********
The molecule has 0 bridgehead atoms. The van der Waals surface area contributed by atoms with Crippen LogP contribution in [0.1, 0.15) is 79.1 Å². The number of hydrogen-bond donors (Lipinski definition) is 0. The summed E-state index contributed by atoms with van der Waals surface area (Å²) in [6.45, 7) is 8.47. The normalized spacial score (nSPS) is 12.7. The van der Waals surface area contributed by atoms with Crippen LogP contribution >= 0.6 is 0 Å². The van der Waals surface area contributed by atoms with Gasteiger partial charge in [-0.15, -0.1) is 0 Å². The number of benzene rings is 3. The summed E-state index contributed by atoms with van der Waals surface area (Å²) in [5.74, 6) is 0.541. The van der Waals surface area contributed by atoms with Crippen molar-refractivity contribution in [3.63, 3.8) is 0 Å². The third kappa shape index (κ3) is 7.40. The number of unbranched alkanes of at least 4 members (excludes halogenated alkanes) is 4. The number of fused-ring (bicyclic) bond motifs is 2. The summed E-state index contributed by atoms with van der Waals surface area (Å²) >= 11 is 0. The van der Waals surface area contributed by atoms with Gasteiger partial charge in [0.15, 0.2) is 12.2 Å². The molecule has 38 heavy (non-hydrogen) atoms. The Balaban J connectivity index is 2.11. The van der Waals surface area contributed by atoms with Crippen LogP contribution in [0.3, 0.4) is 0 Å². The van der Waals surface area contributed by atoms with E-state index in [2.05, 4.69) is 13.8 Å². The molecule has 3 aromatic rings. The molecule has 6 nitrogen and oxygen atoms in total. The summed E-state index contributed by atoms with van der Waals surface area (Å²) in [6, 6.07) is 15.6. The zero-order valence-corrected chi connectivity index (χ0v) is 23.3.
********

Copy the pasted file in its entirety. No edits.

The molecule has 0 bridgehead atoms. The van der Waals surface area contributed by atoms with Crippen LogP contribution in [0.1, 0.15) is 79.1 Å². The number of hydrogen-bond donors (Lipinski definition) is 0. The summed E-state index contributed by atoms with van der Waals surface area (Å²) in [6.45, 7) is 8.47. The normalized spacial score (nSPS) is 12.7. The van der Waals surface area contributed by atoms with Crippen LogP contribution >= 0.6 is 0 Å². The van der Waals surface area contributed by atoms with Gasteiger partial charge in [-0.15, -0.1) is 0 Å². The number of benzene rings is 3. The summed E-state index contributed by atoms with van der Waals surface area (Å²) in [5.74, 6) is 0.541. The van der Waals surface area contributed by atoms with Crippen molar-refractivity contribution in [3.63, 3.8) is 0 Å². The third kappa shape index (κ3) is 7.40. The number of unbranched alkanes of at least 4 members (excludes halogenated alkanes) is 4. The number of fused-ring (bicyclic) bond motifs is 2. The summed E-state index contributed by atoms with van der Waals surface area (Å²) >= 11 is 0. The van der Waals surface area contributed by atoms with Gasteiger partial charge in [0.15, 0.2) is 12.2 Å². The molecule has 38 heavy (non-hydrogen) atoms. The Balaban J connectivity index is 2.11. The van der Waals surface area contributed by atoms with Crippen LogP contribution in [0.3, 0.4) is 0 Å². The van der Waals surface area contributed by atoms with E-state index in [2.05, 4.69) is 13.8 Å². The molecule has 3 aromatic rings. The molecule has 6 nitrogen and oxygen atoms in total. The summed E-state index contributed by atoms with van der Waals surface area (Å²) in [6, 6.07) is 15.6. The zero-order valence-corrected chi connectivity index (χ0v) is 23.3.